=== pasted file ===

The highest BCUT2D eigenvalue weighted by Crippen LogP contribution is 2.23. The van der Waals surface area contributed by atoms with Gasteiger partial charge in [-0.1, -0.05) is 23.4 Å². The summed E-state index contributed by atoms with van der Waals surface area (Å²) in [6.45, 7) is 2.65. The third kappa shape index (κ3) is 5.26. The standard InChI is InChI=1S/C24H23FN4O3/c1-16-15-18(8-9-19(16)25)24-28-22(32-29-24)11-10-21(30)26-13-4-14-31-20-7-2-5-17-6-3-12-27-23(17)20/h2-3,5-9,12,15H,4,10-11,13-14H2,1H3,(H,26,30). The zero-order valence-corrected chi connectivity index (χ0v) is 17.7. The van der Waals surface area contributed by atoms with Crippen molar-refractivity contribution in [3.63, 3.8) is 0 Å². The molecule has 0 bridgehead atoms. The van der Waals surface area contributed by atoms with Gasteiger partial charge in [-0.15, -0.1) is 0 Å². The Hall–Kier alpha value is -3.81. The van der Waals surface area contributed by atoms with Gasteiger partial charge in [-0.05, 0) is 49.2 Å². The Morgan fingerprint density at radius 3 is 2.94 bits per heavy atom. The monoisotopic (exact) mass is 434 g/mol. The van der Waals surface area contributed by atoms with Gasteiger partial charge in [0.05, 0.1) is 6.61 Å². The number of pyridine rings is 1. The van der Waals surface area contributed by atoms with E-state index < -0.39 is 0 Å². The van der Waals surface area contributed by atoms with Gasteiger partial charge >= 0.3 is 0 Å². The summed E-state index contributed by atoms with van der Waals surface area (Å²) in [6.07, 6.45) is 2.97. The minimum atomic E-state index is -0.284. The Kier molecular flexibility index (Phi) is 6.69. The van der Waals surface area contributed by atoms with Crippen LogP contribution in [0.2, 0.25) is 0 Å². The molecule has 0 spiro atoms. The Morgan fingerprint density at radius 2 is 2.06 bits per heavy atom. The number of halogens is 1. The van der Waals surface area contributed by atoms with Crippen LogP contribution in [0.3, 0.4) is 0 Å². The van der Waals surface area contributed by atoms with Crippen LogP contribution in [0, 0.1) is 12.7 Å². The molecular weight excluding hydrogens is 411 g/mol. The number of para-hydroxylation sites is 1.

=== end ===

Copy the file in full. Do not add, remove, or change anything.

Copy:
The highest BCUT2D eigenvalue weighted by Crippen LogP contribution is 2.23. The van der Waals surface area contributed by atoms with Gasteiger partial charge in [-0.1, -0.05) is 23.4 Å². The summed E-state index contributed by atoms with van der Waals surface area (Å²) in [6.45, 7) is 2.65. The third kappa shape index (κ3) is 5.26. The standard InChI is InChI=1S/C24H23FN4O3/c1-16-15-18(8-9-19(16)25)24-28-22(32-29-24)11-10-21(30)26-13-4-14-31-20-7-2-5-17-6-3-12-27-23(17)20/h2-3,5-9,12,15H,4,10-11,13-14H2,1H3,(H,26,30). The zero-order valence-corrected chi connectivity index (χ0v) is 17.7. The van der Waals surface area contributed by atoms with Crippen molar-refractivity contribution in [3.63, 3.8) is 0 Å². The molecule has 0 bridgehead atoms. The van der Waals surface area contributed by atoms with Gasteiger partial charge in [-0.15, -0.1) is 0 Å². The Hall–Kier alpha value is -3.81. The van der Waals surface area contributed by atoms with Gasteiger partial charge in [-0.05, 0) is 49.2 Å². The Morgan fingerprint density at radius 3 is 2.94 bits per heavy atom. The monoisotopic (exact) mass is 434 g/mol. The van der Waals surface area contributed by atoms with Gasteiger partial charge in [0.05, 0.1) is 6.61 Å². The number of pyridine rings is 1. The van der Waals surface area contributed by atoms with E-state index < -0.39 is 0 Å². The van der Waals surface area contributed by atoms with Gasteiger partial charge >= 0.3 is 0 Å². The summed E-state index contributed by atoms with van der Waals surface area (Å²) in [6.07, 6.45) is 2.97. The minimum atomic E-state index is -0.284. The Kier molecular flexibility index (Phi) is 6.69. The van der Waals surface area contributed by atoms with Crippen LogP contribution in [0.2, 0.25) is 0 Å². The molecule has 0 spiro atoms. The Morgan fingerprint density at radius 2 is 2.06 bits per heavy atom. The number of halogens is 1. The van der Waals surface area contributed by atoms with Crippen LogP contribution in [0.3, 0.4) is 0 Å². The van der Waals surface area contributed by atoms with Crippen LogP contribution in [0, 0.1) is 12.7 Å². The molecular weight excluding hydrogens is 411 g/mol. The number of para-hydroxylation sites is 1.